By altering the lipid metabolism and having positive effects on total cholesterol levels, Conjugated linoleic acid may prove to be an effective treatment, and possibly preventative supplement, against the development of atherosclerosis. Conjugated linoleic acid is purported to reduce early plaque formations, common in the development of atherosclerosis. [9]

Conjugated linoleic acid may also be a practical adjunctive treatment for Type II diabetes mellitus. It has been proven effective at altering the lipid metabolism of non-insulin- dependent diabetes mellitus (NIDDM) patients by lowering LDL levels and providing increases in HDL serum levels. [10] In study, CLA has also been shown to increase sensitivity to insulin in the tissues, which may provide long-term reductions in the elevated blood sugar levels often exhibited in persons suffering from this condition. [11]

CLA also impacts the overall metabolism of glucose and fatty acids in the body. This may be especially relevant to diabetics, as decreased levels of triglyceride accumulation in the liver are paralleled with lessening one’s risk of developing heart disease. [12] In the referenced study, body fat deposition was also reduced as a direct result of Conjugated linoleic acid supplementation.

Conjugated Linoleic Acid Dosages

The standard dosage, recommended and used in various clinical trials, remains at 1 - 2 grams of conjugated linoleic acid per day. Dosages up to 6 grams per day have been used with no side effects. [13]

Conjugated Linoleic Acid Toxicities and Deficiencies

There are no known toxicities or interactions regarding the past administration of CLA in or out of study. Ongoing research continues to further understand the many physiological benefits associated with Conjugated linoleic acid supplementation. By market standards, CLA-containing supplements are still considered newly marketed supplements. In fact, human studies are just beginning after promising results in initial animal and in vitro studies. It is certain that more information concerning the mechanisms and interactions in human subjects will be made available within the next several years. Until that time, it is advised to contact your physician and inform him/her of any supplements you may be using to insure personal safety.

Because of the lipid lowering effect of Conjugated linoleic acid, there is a potential for additive effects in individuals who are taking a lipid lowering medication for elevated cholesterol levels.


[1] Shultz TD, Chew BP, Seaman WR, Luedecke LO. Inhibiting effects of conjugated dienoic derivatives of linoleic acid and beta-carotene on the in vitro growth of human cancer cells. Cancer Lett. 1992 Apr 15; 63(2): 125-133.

[2] Conjugated Linoleic Acid. January 2005.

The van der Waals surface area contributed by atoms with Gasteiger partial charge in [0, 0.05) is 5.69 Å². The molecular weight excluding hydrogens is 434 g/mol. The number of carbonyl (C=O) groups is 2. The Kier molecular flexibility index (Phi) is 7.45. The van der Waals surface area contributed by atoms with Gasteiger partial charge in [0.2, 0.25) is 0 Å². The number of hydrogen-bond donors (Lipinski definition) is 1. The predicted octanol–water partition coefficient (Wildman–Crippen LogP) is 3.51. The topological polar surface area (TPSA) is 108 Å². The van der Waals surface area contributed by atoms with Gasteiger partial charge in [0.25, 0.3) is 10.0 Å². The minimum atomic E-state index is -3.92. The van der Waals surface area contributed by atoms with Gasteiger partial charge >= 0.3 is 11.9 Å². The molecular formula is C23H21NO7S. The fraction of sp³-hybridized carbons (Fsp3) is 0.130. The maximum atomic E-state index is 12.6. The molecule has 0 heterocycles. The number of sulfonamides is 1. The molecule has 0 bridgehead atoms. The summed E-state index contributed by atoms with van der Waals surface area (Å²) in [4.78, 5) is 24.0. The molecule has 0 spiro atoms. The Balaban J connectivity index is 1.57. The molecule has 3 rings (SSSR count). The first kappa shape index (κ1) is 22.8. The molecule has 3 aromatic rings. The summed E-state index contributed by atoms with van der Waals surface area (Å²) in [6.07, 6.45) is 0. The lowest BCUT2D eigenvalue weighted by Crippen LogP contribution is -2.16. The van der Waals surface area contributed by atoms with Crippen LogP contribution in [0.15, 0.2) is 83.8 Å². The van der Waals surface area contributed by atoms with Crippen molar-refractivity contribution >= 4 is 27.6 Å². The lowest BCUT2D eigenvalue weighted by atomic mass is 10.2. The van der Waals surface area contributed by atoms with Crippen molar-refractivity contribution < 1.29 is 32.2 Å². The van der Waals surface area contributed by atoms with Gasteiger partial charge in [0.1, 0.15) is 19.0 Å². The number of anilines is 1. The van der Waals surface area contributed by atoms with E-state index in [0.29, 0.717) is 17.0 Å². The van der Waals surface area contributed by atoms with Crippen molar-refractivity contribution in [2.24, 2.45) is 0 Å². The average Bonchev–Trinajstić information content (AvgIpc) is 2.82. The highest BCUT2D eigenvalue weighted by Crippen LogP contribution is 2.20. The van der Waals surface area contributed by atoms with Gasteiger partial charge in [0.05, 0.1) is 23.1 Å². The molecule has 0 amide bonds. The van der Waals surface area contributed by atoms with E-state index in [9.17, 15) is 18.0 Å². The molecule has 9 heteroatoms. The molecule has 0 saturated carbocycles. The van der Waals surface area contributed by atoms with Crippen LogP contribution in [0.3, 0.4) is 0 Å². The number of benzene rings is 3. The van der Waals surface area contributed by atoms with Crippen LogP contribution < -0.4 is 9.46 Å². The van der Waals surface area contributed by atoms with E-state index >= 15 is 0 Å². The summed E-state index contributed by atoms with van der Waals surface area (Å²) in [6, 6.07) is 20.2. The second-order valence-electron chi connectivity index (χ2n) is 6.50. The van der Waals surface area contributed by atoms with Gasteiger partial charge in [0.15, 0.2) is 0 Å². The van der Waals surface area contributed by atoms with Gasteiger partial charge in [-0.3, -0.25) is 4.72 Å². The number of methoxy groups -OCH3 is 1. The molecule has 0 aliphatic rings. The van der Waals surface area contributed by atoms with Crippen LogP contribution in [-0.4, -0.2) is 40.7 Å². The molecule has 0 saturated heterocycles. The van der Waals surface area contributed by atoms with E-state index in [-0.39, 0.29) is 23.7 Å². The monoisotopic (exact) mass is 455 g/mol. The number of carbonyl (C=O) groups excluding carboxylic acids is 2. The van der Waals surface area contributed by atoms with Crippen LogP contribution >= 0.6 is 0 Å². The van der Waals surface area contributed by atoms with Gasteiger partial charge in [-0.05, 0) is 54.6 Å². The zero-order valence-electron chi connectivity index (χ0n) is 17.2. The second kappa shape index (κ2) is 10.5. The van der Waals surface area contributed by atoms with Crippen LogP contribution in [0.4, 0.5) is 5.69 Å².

[3] Maggiora M et al. An overview of the effect of linoleic and conjugated linoleic acid on the growth of several human tumor cell lines. Int J Cancer. 2004 Dec 20; 112(6): 909-919.

[4] Kemp MQ, Jeffy BD, Romangelo DF. Conjugated linoleic acid inhibits cell proliferation through a p53 dependent mechanism: effects on the expression of G1 restriction patients in breast and colon cancer cells. J Nutr. 2003 Nov; 133(11): 3670-3677.

[5] Tanmanasamut P, Liu J, Hendry LB, Sidell N. Conjugates linoleic acid blocks estrogen signaling in human breast cancer cells. J Nutr. 2004 Mar; 134(3): 674-680.

[6] Oh YS, Lee HS, Cho HJ, Lee SG, Jung KC, Park JH. Conjugated linoleic acid inhibits DNA synthesis and induces apoptosis in TSU-Pr1 human bladder cancer cells. Anticancer Res. 2003 Nov-Dec; 23(6c): 4765-4772.

[7] Ochoa JJ, Farquharson AJ, Grant I, Moffatt LE, Heys SD, Wahle KW. Conjugated linoleic acids (CLAs) decrease prostate cancer cell proliferation: different molecular mechanisms for cis-9, trans-11 and trans-10, cis-12 isomers. Carcinogenesis. 2004 Jul; 25(7): 1185-1191.

[8] Moloney F, Yeow TP, Mullen A, Nolan JJ, Roche HM. Conjugated linoleic acid supplementation, insulin sensitivity, and lipoprotein metabolism in patients with type 2 diabetes mellitus. Am J Clin Nutr. 2004 Oct; 80(4): 887-895.

[9] McLeod RS, LeBlanc AM, Langille MA, Mitchell PL, Currie DL. Conjugated linoleic acid, atherosclerosis, and hepatic very low-density lipoprotein metabolism. Am J Clin Nutr. 2004 Jun; 79(6Suppl): 1169S-1174S.

[10] Moloney F, Yeow TP, Mullen A, Nolan JJ, Roche HM. Conjugated linoleic acid supplementation, insulin sensitivity, and lipoprotein metabolism in patients with type 2 diabetes mellitus. Am J Clin Nutr. 2004 Oct; 80(4): 887-895.

[11] Brown JM, McIntosh MK. Conjugated linoleic acid in humans: regulation of adiposity and insulin sensitivity. J Nutr. 2003 Oct; 133(10): 3041-3046.

[12] Brown JM, McIntosh MK. Conjugated linoleic acid in humans: regulation of adiposity and insulin sensitivity. J Nutr. 2003 Oct; 133(10): 3041-3046.

[13] Conjugated Linoleic Acid. January 2005.